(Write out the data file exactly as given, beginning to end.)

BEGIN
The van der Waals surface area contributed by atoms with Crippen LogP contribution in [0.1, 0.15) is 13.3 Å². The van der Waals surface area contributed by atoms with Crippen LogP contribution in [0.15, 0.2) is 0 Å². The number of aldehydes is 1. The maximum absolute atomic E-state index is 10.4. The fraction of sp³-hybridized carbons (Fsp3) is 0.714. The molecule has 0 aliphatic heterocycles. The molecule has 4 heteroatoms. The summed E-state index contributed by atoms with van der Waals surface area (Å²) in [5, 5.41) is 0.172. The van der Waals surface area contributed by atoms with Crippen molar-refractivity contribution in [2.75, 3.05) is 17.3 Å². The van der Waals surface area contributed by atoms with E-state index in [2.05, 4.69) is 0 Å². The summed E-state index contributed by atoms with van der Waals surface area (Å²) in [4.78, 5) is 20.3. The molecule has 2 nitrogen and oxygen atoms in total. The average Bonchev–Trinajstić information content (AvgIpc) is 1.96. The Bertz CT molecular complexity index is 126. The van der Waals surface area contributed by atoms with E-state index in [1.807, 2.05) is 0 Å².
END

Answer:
The van der Waals surface area contributed by atoms with Crippen LogP contribution in [0.1, 0.15) is 13.3 Å². The van der Waals surface area contributed by atoms with Crippen LogP contribution in [0.15, 0.2) is 0 Å². The number of aldehydes is 1. The maximum absolute atomic E-state index is 10.4. The fraction of sp³-hybridized carbons (Fsp3) is 0.714. The molecule has 0 aliphatic heterocycles. The molecule has 4 heteroatoms. The summed E-state index contributed by atoms with van der Waals surface area (Å²) in [5, 5.41) is 0.172. The van der Waals surface area contributed by atoms with Crippen molar-refractivity contribution in [2.75, 3.05) is 17.3 Å². The van der Waals surface area contributed by atoms with E-state index in [2.05, 4.69) is 0 Å². The summed E-state index contributed by atoms with van der Waals surface area (Å²) in [4.78, 5) is 20.3. The molecule has 2 nitrogen and oxygen atoms in total. The average Bonchev–Trinajstić information content (AvgIpc) is 1.96. The Bertz CT molecular complexity index is 126. The van der Waals surface area contributed by atoms with E-state index in [1.807, 2.05) is 0 Å².